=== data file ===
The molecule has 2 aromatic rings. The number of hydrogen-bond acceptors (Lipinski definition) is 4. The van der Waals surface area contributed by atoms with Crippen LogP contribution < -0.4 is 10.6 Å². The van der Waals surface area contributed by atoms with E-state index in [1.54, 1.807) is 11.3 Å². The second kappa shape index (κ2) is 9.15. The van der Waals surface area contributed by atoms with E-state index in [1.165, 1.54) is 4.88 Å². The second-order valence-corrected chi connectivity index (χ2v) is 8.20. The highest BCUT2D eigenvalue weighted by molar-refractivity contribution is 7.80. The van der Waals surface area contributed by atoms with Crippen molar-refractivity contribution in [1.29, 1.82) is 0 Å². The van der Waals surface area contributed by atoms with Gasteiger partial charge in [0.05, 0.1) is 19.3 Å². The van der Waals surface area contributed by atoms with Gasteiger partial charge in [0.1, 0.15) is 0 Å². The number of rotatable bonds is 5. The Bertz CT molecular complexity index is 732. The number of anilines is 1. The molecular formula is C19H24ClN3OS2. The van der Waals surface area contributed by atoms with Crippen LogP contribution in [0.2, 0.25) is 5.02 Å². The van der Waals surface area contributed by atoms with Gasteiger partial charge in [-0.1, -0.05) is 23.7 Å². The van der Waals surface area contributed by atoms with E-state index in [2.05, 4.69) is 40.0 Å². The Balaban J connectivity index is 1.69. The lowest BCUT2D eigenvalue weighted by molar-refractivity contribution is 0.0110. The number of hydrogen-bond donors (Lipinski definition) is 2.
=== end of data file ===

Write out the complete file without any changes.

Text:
The molecule has 2 aromatic rings. The number of hydrogen-bond acceptors (Lipinski definition) is 4. The van der Waals surface area contributed by atoms with Crippen LogP contribution < -0.4 is 10.6 Å². The van der Waals surface area contributed by atoms with E-state index in [1.54, 1.807) is 11.3 Å². The second kappa shape index (κ2) is 9.15. The van der Waals surface area contributed by atoms with E-state index in [1.165, 1.54) is 4.88 Å². The second-order valence-corrected chi connectivity index (χ2v) is 8.20. The highest BCUT2D eigenvalue weighted by molar-refractivity contribution is 7.80. The van der Waals surface area contributed by atoms with Crippen molar-refractivity contribution in [1.29, 1.82) is 0 Å². The van der Waals surface area contributed by atoms with Gasteiger partial charge in [0.05, 0.1) is 19.3 Å². The van der Waals surface area contributed by atoms with Gasteiger partial charge in [0.1, 0.15) is 0 Å². The number of rotatable bonds is 5. The Bertz CT molecular complexity index is 732. The number of anilines is 1. The molecular formula is C19H24ClN3OS2. The van der Waals surface area contributed by atoms with Crippen LogP contribution in [0.2, 0.25) is 5.02 Å². The van der Waals surface area contributed by atoms with Gasteiger partial charge in [-0.1, -0.05) is 23.7 Å². The van der Waals surface area contributed by atoms with E-state index in [2.05, 4.69) is 40.0 Å². The Balaban J connectivity index is 1.69. The lowest BCUT2D eigenvalue weighted by molar-refractivity contribution is 0.0110. The number of hydrogen-bond donors (Lipinski definition) is 2.